The NCP, counting on support of the Arab population, had already succeeded to amalgamate former West Kordofan with its largely Arab population to South Kordofan just prior to the signing of the CPA. To close the electoral gap it seems to have chosen a tactic of obstruction hoping to discredit and divide the SPLM. Although it obviously succeeded in creating considerable disharmony among the SPLM South Kordofan, this appears to have had little effect on the Nuba electorate – at least not in April 2008, when the NDI polled the people in the state.
Yet the SPLM in South Kordofan is not completely confident: in all its public statements over the past few years, one issue constantly reappears: the need to help larger numbers of IDPs to return to South Kordofan. I have interpreted this as a strategic interest to secure a strong majority in the elections that can counter any attempts of the NCP to meddle with the outcome. But as long as development lags behind and security continues to be problematic, many refugees will remain where they are: in the cities in North Sudan.
Only integration of the administration and the security forces would address these problems efficiently. This demands cooperation with the NCP – the situation in Blue Nile shows that it is not altogether impossible. But for the SPLM politicians in South Kordofan it poses a real dilemma: the same concessions they would have to make in order to improve the living conditions of the population and bring more people back to the state could easily make them suspect in the eyes of their Nuba followers. Especially Nuba officers in the SPLA seem to wonder why the NCP would praise Malik Agar, the SPLM Governor in Blue Nile state. They think he may have become too friendly with Khartoum.
It is interesting to learn from the NDI report that the Funj in Blue Nile do not share this suspicion of their Governor. They clearly support his policy, and even a part of the Arab peoples in Blue Nile do. Still, South Kordofan is not Blue Nile, and it is not possible to attribute the different process in Blue Nile solely to the leadership of Malik Agar. One thing is certain: Abdel-Aziz Adam al Hilu will not likely be perceived as giving in too much to the NCP.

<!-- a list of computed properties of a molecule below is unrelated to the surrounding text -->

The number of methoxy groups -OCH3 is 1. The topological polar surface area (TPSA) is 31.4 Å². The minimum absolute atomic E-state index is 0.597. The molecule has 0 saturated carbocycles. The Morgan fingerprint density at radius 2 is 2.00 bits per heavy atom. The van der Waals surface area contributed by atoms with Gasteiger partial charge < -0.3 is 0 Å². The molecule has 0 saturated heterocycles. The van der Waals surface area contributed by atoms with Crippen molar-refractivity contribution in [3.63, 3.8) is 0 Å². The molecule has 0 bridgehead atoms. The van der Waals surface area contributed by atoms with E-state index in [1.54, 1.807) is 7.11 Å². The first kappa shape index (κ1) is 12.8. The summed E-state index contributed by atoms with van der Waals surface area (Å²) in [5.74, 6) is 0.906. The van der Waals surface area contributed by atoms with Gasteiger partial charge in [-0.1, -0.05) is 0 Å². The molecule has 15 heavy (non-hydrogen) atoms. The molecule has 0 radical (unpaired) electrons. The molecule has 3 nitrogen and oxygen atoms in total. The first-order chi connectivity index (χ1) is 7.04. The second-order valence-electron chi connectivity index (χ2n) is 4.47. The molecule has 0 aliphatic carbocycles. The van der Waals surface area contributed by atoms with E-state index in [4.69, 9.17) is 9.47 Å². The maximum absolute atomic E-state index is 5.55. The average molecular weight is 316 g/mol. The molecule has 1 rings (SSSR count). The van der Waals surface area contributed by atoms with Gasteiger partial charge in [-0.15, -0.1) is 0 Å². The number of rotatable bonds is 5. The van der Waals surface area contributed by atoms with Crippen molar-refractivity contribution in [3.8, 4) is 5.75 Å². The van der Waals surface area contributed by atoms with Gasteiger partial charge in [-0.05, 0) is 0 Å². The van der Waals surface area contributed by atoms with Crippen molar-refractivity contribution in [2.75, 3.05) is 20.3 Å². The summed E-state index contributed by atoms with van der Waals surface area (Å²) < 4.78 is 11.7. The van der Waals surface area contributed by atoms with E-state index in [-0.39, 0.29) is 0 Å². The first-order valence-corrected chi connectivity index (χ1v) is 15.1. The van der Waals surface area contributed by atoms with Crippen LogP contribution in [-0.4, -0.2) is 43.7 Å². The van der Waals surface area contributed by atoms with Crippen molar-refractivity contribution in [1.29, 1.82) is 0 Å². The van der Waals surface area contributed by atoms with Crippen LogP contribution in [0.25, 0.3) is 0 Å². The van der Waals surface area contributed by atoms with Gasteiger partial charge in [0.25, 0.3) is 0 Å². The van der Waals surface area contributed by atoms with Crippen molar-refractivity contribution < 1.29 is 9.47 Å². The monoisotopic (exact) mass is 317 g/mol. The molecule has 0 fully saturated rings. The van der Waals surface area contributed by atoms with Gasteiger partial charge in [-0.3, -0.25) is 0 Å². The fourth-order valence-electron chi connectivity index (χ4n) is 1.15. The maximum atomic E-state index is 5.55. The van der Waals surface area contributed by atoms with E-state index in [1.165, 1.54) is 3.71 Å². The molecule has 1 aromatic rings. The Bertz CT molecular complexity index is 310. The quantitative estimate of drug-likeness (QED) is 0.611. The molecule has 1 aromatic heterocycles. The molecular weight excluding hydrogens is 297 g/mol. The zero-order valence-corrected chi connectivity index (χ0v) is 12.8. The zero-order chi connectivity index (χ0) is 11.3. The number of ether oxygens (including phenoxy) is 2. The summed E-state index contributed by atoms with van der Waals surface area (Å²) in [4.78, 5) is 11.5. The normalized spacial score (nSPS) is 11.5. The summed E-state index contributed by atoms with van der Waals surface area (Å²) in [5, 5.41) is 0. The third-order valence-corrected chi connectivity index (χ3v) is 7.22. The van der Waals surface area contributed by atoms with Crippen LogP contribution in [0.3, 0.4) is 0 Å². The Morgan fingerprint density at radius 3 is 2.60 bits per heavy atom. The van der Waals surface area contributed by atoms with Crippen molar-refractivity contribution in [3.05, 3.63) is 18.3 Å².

With his authority and his popular support, the new Deputy Governor might be able to reorganise the SPLM in South Kordofan and ready it for elections. Given his long military experience he may also find a way to address some of the security issues in the state. It is less likely however, that we will see much further political development in South Kordofan until after the elections.
As I have said before, I do not think that the security situation in South Kordofan will easily spiral out of control and trigger a return to war. Initially I did fear that violent clashes between Nuba and Arab inhabitants could escalate, but when several local conflicts were contained by joint efforts of NCP and SPLM politicians, I started to believe that they were rather determined to make it to the elections and take it from there.
And this leaves one major concern; something I signalled back in 2006: by not working together, the parties only achieve that one of them is going to be left empty handed – and that may not be an acceptable outcome. It is exactly what the NDI report shows in South Kordofan: neither Nuba nor Arab participants in the focus groups are ready to accept an electoral victory for the other party. I believe this is the big question al Hilu has to answer: how can he stand firm for the interests of the Nuba while at the same time extending a hand to the other peoples in South Kordofan? It is a tremendous challenge, but if anyone might be up to it…